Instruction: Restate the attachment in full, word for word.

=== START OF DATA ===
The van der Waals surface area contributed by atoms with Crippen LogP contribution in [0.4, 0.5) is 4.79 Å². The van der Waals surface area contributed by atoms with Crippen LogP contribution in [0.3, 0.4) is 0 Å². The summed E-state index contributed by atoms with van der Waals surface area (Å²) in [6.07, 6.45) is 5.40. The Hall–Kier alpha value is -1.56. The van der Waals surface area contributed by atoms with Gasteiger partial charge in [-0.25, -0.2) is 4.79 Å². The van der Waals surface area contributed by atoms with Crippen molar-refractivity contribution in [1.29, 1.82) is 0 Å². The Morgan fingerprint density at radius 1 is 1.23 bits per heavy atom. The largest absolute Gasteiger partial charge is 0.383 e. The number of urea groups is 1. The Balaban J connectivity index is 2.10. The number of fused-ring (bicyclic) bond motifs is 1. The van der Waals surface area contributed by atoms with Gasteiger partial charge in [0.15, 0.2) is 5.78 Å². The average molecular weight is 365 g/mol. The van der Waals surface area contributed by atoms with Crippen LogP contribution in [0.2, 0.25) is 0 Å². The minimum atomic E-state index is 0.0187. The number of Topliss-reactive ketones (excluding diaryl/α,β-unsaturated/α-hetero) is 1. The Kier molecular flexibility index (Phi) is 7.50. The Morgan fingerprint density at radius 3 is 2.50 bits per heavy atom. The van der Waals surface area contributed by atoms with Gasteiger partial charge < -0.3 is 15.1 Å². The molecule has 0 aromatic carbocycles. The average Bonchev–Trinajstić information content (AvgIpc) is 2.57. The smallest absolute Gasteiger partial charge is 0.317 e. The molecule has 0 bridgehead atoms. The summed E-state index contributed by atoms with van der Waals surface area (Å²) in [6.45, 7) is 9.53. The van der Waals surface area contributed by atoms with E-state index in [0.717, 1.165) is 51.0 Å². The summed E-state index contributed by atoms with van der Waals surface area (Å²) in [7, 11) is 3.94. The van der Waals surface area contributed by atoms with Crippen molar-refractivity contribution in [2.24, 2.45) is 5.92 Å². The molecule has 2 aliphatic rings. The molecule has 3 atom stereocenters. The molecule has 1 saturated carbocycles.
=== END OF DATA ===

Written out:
The van der Waals surface area contributed by atoms with Crippen LogP contribution in [0.4, 0.5) is 4.79 Å². The van der Waals surface area contributed by atoms with Crippen LogP contribution in [0.3, 0.4) is 0 Å². The summed E-state index contributed by atoms with van der Waals surface area (Å²) in [6.07, 6.45) is 5.40. The Hall–Kier alpha value is -1.56. The van der Waals surface area contributed by atoms with Gasteiger partial charge in [-0.25, -0.2) is 4.79 Å². The van der Waals surface area contributed by atoms with Crippen molar-refractivity contribution in [1.29, 1.82) is 0 Å². The Morgan fingerprint density at radius 1 is 1.23 bits per heavy atom. The largest absolute Gasteiger partial charge is 0.383 e. The number of urea groups is 1. The Balaban J connectivity index is 2.10. The number of fused-ring (bicyclic) bond motifs is 1. The van der Waals surface area contributed by atoms with Gasteiger partial charge in [0.15, 0.2) is 5.78 Å². The average molecular weight is 365 g/mol. The van der Waals surface area contributed by atoms with Crippen LogP contribution in [0.2, 0.25) is 0 Å². The minimum atomic E-state index is 0.0187. The number of Topliss-reactive ketones (excluding diaryl/α,β-unsaturated/α-hetero) is 1. The Kier molecular flexibility index (Phi) is 7.50. The Morgan fingerprint density at radius 3 is 2.50 bits per heavy atom. The van der Waals surface area contributed by atoms with Gasteiger partial charge < -0.3 is 15.1 Å². The molecule has 0 aromatic carbocycles. The average Bonchev–Trinajstić information content (AvgIpc) is 2.57. The smallest absolute Gasteiger partial charge is 0.317 e. The molecule has 0 bridgehead atoms. The summed E-state index contributed by atoms with van der Waals surface area (Å²) in [6.45, 7) is 9.53. The van der Waals surface area contributed by atoms with E-state index in [0.717, 1.165) is 51.0 Å². The summed E-state index contributed by atoms with van der Waals surface area (Å²) in [7, 11) is 3.94. The van der Waals surface area contributed by atoms with Crippen molar-refractivity contribution in [2.24, 2.45) is 5.92 Å². The molecule has 2 aliphatic rings. The molecule has 3 atom stereocenters. The molecule has 1 saturated carbocycles.